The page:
FASB to propose private company expedient for share-based payment accounting

By Ken Tysiac

Accounting for employee share-based compensation could become less complex for private companies after FASB on Wednesday endorsed the decision by the Private Company Council (PCC) to propose a practical expedient for nonpublic entities.

Share-based payment accounting has been discussed by the PCC on several occasions since 2013 because of two concerns:

  • The permitted methods for valuing share-based awards may be less appropriate for private company awards than public company awards.
  • The permitted methods present unique challenges for private companies because of their ownership structure.

Current GAAP provides private companies with practical expedients for the valuation of expected volatility and the expected term of share-based payments. But no practical expedient exists for valuation of the underlying share price, which generally is the most costly and complex input to determine and audit, according to a PCC document.

At a meeting in December 2019, the PCC discussed a practical expedient that aligns with the measurement philosophy for determining the underlying share price with the measurement philosophy articulated in Sec. 409A of the Internal Revenue Code, which governs the inclusion in gross income of deferred compensation under nonqualified deferred compensation plans for federal tax purposes.

The PCC decided that the practical expedient should only reference procedures meeting the rebuttable presumption of reasonableness in Treasury regulations under Sec. 409A. Regs. Sec. 1.409A-1(b)(5)(iv)(B)(2) states that using any of the following three valuation methods will qualify for the presumption of reasonableness:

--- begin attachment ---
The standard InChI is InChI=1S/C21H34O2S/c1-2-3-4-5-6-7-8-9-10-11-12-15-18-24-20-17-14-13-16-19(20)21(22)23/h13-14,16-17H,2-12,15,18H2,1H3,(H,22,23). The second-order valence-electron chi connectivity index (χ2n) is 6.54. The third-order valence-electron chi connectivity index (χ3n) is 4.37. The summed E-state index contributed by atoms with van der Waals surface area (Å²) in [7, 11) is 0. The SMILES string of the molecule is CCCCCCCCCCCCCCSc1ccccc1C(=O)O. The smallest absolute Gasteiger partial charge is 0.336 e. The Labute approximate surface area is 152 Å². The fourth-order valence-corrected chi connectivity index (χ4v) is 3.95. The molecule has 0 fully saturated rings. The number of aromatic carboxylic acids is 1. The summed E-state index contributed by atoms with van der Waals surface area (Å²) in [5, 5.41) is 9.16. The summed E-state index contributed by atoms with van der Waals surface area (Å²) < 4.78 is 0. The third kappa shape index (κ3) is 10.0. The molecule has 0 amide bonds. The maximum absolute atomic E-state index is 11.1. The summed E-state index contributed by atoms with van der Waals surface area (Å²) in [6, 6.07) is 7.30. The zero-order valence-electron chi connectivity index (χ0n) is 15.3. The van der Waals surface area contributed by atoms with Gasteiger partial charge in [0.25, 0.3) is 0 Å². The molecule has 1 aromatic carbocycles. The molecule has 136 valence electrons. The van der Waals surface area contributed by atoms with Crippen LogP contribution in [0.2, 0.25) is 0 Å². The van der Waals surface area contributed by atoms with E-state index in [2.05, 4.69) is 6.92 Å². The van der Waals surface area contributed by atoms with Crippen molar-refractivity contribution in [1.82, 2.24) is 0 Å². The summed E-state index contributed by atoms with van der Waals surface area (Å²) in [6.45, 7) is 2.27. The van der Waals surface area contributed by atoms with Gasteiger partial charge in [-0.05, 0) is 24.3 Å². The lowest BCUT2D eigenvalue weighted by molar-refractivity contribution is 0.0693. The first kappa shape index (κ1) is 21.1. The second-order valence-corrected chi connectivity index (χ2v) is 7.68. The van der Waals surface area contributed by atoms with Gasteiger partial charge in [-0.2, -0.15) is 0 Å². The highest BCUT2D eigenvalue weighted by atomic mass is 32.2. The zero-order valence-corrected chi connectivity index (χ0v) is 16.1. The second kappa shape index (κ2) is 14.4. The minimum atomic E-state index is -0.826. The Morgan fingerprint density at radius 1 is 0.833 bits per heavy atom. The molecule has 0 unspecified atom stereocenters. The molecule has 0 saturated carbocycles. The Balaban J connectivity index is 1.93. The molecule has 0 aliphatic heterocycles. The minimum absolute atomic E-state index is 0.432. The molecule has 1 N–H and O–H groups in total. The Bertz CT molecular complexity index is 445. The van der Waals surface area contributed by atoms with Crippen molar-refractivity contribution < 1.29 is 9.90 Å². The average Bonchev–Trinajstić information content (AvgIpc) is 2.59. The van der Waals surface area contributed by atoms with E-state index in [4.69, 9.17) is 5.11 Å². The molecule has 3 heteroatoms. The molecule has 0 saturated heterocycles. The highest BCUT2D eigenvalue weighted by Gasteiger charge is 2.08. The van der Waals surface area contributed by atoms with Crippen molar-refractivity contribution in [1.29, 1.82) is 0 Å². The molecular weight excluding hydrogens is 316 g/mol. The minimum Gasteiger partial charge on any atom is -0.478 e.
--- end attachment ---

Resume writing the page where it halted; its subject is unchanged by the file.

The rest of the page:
• A valuation by a qualified, independent appraiser within the preceding 12 months.
  • A valuation based on a formula that, if used as part of a nonlapse restriction with respect to the stock, would be considered to be the fair market value of the stock.
  • A valuation made reasonably and in good faith and evidenced by a written report that considers the relevant factors of illiquid stock of a startup corporation.

FASB voted 6–1 to issue an exposure draft proposing the practical expedient. The ED is scheduled to be issued in April with a 45-day comment period.

Ken Tysiac (Kenneth.Tysiac@aicpa-cima.com) is the JofA’s editorial director.


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